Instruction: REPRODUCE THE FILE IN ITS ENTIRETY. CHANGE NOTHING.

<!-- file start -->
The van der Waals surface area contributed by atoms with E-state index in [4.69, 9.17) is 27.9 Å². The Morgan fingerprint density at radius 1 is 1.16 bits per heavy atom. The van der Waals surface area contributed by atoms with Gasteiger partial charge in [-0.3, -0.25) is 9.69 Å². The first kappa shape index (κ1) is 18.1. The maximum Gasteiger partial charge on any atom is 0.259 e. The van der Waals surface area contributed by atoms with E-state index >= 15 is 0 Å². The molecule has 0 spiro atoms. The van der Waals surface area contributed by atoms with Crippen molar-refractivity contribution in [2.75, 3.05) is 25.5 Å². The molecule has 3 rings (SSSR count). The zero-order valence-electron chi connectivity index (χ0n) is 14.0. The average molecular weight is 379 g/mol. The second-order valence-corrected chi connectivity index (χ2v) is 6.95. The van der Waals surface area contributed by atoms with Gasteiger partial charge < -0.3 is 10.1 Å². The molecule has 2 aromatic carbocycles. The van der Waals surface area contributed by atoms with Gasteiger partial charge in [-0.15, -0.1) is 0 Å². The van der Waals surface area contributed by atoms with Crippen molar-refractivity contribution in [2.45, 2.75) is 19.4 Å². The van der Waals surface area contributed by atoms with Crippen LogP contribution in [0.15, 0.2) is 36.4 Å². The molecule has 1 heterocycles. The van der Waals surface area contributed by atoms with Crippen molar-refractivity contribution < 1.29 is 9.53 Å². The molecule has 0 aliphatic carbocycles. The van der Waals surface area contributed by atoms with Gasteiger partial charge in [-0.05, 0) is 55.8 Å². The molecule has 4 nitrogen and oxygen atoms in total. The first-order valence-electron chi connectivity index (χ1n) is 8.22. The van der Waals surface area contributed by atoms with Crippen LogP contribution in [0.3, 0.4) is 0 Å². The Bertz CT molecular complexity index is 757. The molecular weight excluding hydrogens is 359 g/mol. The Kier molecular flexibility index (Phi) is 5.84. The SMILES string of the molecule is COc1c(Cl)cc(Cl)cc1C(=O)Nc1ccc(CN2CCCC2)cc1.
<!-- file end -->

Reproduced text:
The van der Waals surface area contributed by atoms with E-state index in [4.69, 9.17) is 27.9 Å². The Morgan fingerprint density at radius 1 is 1.16 bits per heavy atom. The van der Waals surface area contributed by atoms with Gasteiger partial charge in [-0.3, -0.25) is 9.69 Å². The first kappa shape index (κ1) is 18.1. The maximum Gasteiger partial charge on any atom is 0.259 e. The van der Waals surface area contributed by atoms with E-state index >= 15 is 0 Å². The molecule has 0 spiro atoms. The van der Waals surface area contributed by atoms with Crippen molar-refractivity contribution in [2.75, 3.05) is 25.5 Å². The molecule has 3 rings (SSSR count). The zero-order valence-electron chi connectivity index (χ0n) is 14.0. The average molecular weight is 379 g/mol. The second-order valence-corrected chi connectivity index (χ2v) is 6.95. The van der Waals surface area contributed by atoms with Gasteiger partial charge < -0.3 is 10.1 Å². The molecule has 2 aromatic carbocycles. The van der Waals surface area contributed by atoms with Gasteiger partial charge in [-0.15, -0.1) is 0 Å². The van der Waals surface area contributed by atoms with Crippen molar-refractivity contribution in [2.45, 2.75) is 19.4 Å². The van der Waals surface area contributed by atoms with Crippen LogP contribution in [0.15, 0.2) is 36.4 Å². The molecule has 1 heterocycles. The van der Waals surface area contributed by atoms with Crippen molar-refractivity contribution < 1.29 is 9.53 Å². The molecule has 0 aliphatic carbocycles. The van der Waals surface area contributed by atoms with Gasteiger partial charge in [-0.05, 0) is 55.8 Å². The molecule has 4 nitrogen and oxygen atoms in total. The first-order valence-electron chi connectivity index (χ1n) is 8.22. The van der Waals surface area contributed by atoms with Crippen LogP contribution in [0.3, 0.4) is 0 Å². The Bertz CT molecular complexity index is 757. The molecular weight excluding hydrogens is 359 g/mol. The Kier molecular flexibility index (Phi) is 5.84. The SMILES string of the molecule is COc1c(Cl)cc(Cl)cc1C(=O)Nc1ccc(CN2CCCC2)cc1.